T cells have the ability to synthesize acetylcholine (ACh) by choline acetyltransferase (ChAT). Various subtypes of nicotinic ACh receptors (nAChRs) including alpha7 nAChRs are expressed in immune cells, such as lymphocytes, macrophages (Mϕ), and dendritic cells (DC). Furthermore, gene expression for SLURP-1, an endogenous alpha7 nAChR allosteric ligand, has been detected in various tissues including skin, lung and immune organs. Recent studies have suggested the involvement of alpha7 nAChRs in T cell differentiation and the necessity of SLURP-1 for normal T cell activation. In order to investigate the role played by SLURP-1 in T cell activation, focusing on α7 nAChRs, we examined immunohistochemical SLURP-1expression in human spleen, lymph node and tonsil, and effects of SLURP-1 on cell growth and ACh synthesis in human leukemic T cell line MOLT-3, as a model of T cell. DC-like–shaped SLURP-1-positive cells were detected in the tonsil, locating mainly in the marginal zone between crypt and lymphoid follicle. However, SLURP-1-positive cells did not show any reactivity with the antibodies against the markers of T and B cells, DCs, Mϕ, monocytes, and mast cells. Stimulation of MOLT-3 cells with phytohemagglutinine (PHA), a T cell activator, suppressed cell growth and increased the intracelluar ACh content. These effects of PHA were abolished by methyllycaconitine (MLA, 100 nM), a specific antagonist for alpha7 nAChR, suggesting PHA activates T cells via alpha7 nAChR-mediated pathways. SLURP-1 (0.5 μg/ml) suppressed the cell growth, and increased the intracellular ACh content and ChAT gene expression in the MOLT-3. MLA reversed these effects elicited by SLURP-1. The results demonstrate that SLURP-1 stimulates lymphocytic cholinergic activity via alpha7 nAChR-mediated pathways in T cells. Taken together, these findings suggest the possible involvement of SLURP-1 in regulation of T cell differentiation during immunological activation, by facilitating lymphocytic cholinergic activity via alpha7 nAChR-mediated pathways.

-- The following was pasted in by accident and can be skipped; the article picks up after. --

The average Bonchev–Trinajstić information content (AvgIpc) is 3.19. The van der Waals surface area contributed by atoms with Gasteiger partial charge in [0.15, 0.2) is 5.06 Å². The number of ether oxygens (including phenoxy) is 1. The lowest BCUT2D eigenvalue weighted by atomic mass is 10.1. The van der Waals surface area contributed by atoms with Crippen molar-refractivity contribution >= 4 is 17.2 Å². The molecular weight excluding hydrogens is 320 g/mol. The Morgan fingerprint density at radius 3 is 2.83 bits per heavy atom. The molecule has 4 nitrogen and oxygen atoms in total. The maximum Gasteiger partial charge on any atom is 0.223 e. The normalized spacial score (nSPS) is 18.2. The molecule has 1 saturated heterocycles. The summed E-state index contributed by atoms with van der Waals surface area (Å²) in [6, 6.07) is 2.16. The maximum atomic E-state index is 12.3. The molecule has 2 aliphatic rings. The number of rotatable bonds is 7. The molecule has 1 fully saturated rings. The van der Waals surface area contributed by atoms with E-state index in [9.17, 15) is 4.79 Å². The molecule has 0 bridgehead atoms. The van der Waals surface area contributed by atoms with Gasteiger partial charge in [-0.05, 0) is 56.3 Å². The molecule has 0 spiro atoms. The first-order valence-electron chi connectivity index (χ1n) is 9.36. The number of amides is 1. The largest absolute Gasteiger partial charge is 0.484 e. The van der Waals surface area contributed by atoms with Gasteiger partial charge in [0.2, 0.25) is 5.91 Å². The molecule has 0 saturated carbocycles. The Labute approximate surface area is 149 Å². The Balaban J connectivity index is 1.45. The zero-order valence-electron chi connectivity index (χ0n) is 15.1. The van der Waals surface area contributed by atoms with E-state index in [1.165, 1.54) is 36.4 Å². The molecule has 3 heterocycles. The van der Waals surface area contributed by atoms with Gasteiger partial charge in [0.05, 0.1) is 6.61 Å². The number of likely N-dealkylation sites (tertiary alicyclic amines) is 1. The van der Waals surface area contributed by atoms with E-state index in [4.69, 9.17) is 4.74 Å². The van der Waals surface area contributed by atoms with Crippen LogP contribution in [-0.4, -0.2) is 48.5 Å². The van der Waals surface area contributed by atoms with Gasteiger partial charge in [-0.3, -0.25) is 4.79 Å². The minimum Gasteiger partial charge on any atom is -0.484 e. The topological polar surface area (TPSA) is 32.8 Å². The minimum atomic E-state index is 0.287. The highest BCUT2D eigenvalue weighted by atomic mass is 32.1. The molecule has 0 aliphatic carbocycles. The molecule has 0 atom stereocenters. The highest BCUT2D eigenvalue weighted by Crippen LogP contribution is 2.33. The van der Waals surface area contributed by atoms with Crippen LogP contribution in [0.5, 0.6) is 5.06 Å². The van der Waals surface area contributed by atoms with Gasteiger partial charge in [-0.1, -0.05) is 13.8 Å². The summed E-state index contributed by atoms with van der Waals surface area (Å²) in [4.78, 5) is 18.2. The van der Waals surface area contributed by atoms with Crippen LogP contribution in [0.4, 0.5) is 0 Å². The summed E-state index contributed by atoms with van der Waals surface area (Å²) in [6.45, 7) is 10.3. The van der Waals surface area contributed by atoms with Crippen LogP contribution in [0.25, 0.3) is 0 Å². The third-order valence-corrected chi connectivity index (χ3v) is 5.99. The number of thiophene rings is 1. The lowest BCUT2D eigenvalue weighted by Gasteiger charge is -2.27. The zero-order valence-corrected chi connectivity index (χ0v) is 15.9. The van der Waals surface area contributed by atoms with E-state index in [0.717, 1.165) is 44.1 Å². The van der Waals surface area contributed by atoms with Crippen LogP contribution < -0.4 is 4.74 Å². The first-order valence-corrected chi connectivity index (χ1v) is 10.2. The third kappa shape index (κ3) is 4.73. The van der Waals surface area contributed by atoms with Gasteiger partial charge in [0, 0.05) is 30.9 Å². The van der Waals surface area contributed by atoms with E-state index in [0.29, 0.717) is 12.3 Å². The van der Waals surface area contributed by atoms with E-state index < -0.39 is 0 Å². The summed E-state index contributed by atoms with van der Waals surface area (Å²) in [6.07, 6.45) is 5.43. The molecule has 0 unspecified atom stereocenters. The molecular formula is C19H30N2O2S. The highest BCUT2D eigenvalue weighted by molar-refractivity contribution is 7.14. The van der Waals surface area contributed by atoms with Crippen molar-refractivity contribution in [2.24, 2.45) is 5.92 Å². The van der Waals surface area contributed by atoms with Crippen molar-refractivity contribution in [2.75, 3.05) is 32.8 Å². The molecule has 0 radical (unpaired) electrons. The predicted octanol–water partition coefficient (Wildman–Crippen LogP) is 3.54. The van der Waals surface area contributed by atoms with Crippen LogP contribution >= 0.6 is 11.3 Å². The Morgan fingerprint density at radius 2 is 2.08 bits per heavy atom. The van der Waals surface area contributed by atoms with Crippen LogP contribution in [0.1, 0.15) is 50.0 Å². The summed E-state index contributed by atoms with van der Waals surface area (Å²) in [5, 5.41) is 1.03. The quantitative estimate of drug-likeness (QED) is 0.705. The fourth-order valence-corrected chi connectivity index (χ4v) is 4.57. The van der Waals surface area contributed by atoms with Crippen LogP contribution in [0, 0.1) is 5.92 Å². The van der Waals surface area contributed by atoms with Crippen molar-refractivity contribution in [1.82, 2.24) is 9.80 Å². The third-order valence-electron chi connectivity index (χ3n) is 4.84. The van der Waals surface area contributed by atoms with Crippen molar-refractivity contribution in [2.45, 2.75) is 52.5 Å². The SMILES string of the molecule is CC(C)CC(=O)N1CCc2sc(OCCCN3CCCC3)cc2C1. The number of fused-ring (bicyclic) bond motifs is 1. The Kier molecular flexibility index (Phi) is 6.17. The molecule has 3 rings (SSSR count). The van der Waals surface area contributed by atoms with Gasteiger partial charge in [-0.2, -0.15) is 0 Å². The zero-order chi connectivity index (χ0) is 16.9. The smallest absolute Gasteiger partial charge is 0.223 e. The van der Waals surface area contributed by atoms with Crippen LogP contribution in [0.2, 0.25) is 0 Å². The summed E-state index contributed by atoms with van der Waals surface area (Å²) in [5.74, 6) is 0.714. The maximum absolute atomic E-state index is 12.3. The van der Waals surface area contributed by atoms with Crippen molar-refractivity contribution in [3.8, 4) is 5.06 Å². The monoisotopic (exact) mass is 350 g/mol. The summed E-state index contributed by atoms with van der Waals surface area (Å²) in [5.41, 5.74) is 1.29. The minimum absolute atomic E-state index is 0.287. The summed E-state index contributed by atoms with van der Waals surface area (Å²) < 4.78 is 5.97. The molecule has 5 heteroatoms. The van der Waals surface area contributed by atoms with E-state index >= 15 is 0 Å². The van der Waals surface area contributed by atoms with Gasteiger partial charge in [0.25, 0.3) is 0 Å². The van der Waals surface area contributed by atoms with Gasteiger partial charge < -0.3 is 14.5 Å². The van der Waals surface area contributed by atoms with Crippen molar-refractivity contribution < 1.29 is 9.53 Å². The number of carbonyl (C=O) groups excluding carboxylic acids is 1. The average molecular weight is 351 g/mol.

To read this article in full you will need to make a payment
Purchase one-time access:Academic & Personal: 24 hour online accessCorporate R&D Professionals: 24 hour online access
One-time access price info
- For academic or personal research use, select 'Academic and Personal'
- For corporate R&D use, select 'Corporate R&D Professionals'
Subscribe:Subscribe to Autonomic Neuroscience: Basic and Clinical
Already a print subscriber? Claim online access
Already an online subscriber? Sign in
Register: Create an account
Institutional Access: Sign in to ScienceDirect
Received: May 15, 2013
© 2013 Published by Elsevier Inc.